Territory Stories

Debates Day 3 - Thursday 21 October 1993

Details:

Title

Debates Day 3 - Thursday 21 October 1993

Other title

Parliamentary Record 21

Collection

Debates for 6th Assembly 1990 - 1994; ParliamentNT; Parliamentary Record; 6th Assembly 1990 - 1994

Date

1993-10-21

Notes

Made available by the Legislative Assembly of the Northern Territory

Language

English

Subject

Debates

Publisher name

Legislative Assembly of the Northern Territory

Place of publication

Darwin

File type

application/pdf

Use

Attribution International 4.0 (CC BY 4.0)

Copyright owner

Legislative Assembly of the Northern Territory

License

https://creativecommons.org/licenses/by/4.0/

Parent handle

https://hdl.handle.net/10070/279555

Citation address

https://hdl.handle.net/10070/418727

Page content

D EB A T E S - T h u r s d a y 21 O c tober 1993 that level. If the Chief Minister does not believe that his protocol directions should be conformed with, so be it. M r STONE (Industries and Development): Mr Speaker, I did indeed make a commitment and I will take the matter up with the university because I like to see my commitments honoured, as they always are. Yesterday, a letter to the editor appeared in the NT News entitled 'Mining for silver circle'. In fact, the letter made no reference to any Silver Circle - so much for editorial balance. As for the letter itself, the writer M. Symons of Darwin attacked 2 respected long-term Territorians, Joe Fisher and Bob Cleary. The latter, Bob Cleary, was not named but was identified by reason of the fact that he heads ERA and recently won the Engineer of the Year Award, for which I congratulate him. For the record. Bob Cleary is an outstanding Territorian, not only for his contribution to the mining industry but also for his role in the community. His Chairmanship of NTOC and membership of the Northern Territory Employment and Training Authority attest to his community spirit. As for Joe Fisher, the attack on this fine old Territorian stems from the fact that a bridge over the Mary River has been named after him. It was a mean and ill-informed attack. For the record, we name bridges and roads and buildings after living Territorians as well as those who have passed on. We honour our pioneers and we make no apology for doing so. Joe Fisher opened up a good deal of the country over the Mary River as a miner. A life member of the Northern Territory Chamber of Mines, his career in mining spans some 55 years and continues to this day. His country has already awarded him an AM. As for being a member of the so-called Silver Circle, it is a matter of public record that, at times, Joe has been a strident critic of this government. As an independent member, he served in the Northern Territory Legislative Council from 1 June 1961 to 25 October 1968 and as an official member from 20 September 1969 to 19 October 1974. He stood against the Chief Minister, Hon Marshall Perron, in Stuart Park in October 1974 and was defeated by 6 votes. It could never be said that Joe Fisher is anyone other than his own man. Whoever you are M. Symons, your letter was mean-spirited and ill-informed and you owe both Bob Cleary and Joe Fisher an apology. I join with the Chief Minister in recording my condolences on the death of Renn Murray. The Chief Minister has set out at length the great contribution Renn made. I knew him for a short time only compared with others. However, I worked with him on the Itinerants Committee and I saw him frequently in the time that I knew him. I visited his facility at Bees Creek and greatly admired this man who had pulled himself up by the bootstraps to help others less fortunate than himself. I extend my deepest sympathy to his wife, Trish, and family. I was saddened to hear a few months ago of the death of Geoff Eldridge, founder of Australasian Dirt Bike Magazine. Geoff was tragically killed while competing in the Acerbis Rally in Nevada USA on 25 August when he collided with a 4-wheel-drive that had strayed in error onto the rally course. He was 43 years of age. Perhaps more than any other journalist, Geoff Eldridge helped to make the Finke Desert Race a high profile event on the national racing agenda. Geoff went to Alice Springs to report the 1979 Finke race and attended all but 2 of the races from that date on. He competed in many races, including this year's in which he came second in the veterans' class. On the occasions that he could not attend, he arranged for other staff to cover the race. He had an obvious affinity with the Territory and provided invaluable media exposure for events such the 10 250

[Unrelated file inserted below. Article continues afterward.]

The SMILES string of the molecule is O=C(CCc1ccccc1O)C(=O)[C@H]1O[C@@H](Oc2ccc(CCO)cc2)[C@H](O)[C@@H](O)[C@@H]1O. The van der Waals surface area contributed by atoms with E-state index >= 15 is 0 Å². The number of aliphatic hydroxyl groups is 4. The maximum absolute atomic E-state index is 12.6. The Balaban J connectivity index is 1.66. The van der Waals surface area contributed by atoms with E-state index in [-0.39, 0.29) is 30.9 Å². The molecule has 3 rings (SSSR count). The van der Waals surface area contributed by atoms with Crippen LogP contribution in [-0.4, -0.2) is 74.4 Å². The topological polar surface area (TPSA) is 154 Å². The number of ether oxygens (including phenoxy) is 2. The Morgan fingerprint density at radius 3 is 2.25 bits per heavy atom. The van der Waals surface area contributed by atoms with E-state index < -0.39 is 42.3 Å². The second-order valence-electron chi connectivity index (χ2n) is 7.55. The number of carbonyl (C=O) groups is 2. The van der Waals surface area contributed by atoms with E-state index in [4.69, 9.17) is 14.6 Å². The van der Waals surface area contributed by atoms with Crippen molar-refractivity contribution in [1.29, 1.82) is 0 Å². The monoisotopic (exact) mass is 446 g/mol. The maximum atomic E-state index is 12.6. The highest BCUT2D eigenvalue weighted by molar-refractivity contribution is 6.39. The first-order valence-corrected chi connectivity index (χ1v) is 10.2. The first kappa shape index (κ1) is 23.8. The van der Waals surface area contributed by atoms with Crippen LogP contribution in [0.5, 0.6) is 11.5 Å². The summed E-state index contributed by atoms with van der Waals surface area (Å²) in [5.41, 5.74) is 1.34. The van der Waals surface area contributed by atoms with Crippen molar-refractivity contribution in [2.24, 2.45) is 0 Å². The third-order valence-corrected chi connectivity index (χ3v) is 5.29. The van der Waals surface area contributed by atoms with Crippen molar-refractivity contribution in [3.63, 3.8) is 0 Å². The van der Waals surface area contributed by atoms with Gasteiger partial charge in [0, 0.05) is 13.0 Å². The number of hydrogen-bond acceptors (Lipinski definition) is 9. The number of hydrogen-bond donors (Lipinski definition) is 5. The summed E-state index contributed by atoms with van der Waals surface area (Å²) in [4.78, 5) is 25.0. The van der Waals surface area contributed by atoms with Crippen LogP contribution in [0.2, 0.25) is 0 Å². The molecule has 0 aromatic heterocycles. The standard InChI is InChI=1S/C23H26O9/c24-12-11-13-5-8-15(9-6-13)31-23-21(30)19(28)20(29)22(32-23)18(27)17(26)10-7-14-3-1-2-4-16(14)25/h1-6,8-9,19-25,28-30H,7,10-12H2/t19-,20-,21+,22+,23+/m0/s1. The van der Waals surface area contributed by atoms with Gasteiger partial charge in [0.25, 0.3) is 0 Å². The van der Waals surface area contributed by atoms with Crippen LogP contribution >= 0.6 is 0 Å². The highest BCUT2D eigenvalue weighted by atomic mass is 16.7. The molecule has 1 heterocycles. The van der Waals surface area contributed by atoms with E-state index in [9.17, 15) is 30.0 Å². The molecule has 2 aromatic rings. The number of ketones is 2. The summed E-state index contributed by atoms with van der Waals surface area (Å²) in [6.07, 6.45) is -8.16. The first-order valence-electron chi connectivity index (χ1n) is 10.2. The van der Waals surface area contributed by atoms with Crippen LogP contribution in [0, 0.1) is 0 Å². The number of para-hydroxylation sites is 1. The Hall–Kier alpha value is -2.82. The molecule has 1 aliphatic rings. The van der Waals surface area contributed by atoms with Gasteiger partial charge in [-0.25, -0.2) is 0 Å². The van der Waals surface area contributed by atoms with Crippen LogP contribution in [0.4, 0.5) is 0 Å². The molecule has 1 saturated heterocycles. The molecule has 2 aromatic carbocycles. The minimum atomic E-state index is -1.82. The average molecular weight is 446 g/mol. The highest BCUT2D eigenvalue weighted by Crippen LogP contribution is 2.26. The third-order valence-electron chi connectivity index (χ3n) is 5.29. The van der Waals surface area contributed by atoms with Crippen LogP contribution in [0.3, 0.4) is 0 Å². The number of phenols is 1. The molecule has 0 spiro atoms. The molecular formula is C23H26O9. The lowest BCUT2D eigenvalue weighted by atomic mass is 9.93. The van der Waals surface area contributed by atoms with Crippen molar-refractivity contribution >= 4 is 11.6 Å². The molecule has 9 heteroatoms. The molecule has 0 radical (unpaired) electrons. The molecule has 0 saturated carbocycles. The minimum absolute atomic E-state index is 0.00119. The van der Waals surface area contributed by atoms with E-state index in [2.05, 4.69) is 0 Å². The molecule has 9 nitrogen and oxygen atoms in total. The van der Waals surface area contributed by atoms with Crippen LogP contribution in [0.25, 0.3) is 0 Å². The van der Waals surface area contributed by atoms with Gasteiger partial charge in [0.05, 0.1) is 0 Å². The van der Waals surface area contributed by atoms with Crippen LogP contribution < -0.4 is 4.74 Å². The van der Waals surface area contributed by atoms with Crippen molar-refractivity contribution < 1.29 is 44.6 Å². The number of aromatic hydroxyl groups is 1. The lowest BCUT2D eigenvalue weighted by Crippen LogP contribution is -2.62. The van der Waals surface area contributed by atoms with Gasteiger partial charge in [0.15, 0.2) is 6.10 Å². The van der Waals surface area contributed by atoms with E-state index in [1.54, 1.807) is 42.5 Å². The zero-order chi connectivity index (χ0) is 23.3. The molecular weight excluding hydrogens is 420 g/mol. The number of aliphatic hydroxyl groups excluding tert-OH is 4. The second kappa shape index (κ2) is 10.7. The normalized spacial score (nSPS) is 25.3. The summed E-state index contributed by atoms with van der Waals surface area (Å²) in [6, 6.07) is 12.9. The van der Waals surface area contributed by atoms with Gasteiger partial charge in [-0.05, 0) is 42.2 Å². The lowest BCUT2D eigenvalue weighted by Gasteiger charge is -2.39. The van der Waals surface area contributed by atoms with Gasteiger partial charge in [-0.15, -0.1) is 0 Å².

Aboriginal and Torres Strait Islander people are advised that this website may contain the names, voices and images of people who have died, as well as other culturally sensitive content. Please be aware that some collection items may use outdated phrases or words which reflect the attitude of the creator at the time, and are now considered offensive.

We use temporary cookies on this site to provide functionality.
By continuing to use this site without changing your settings, you consent to our use of cookies.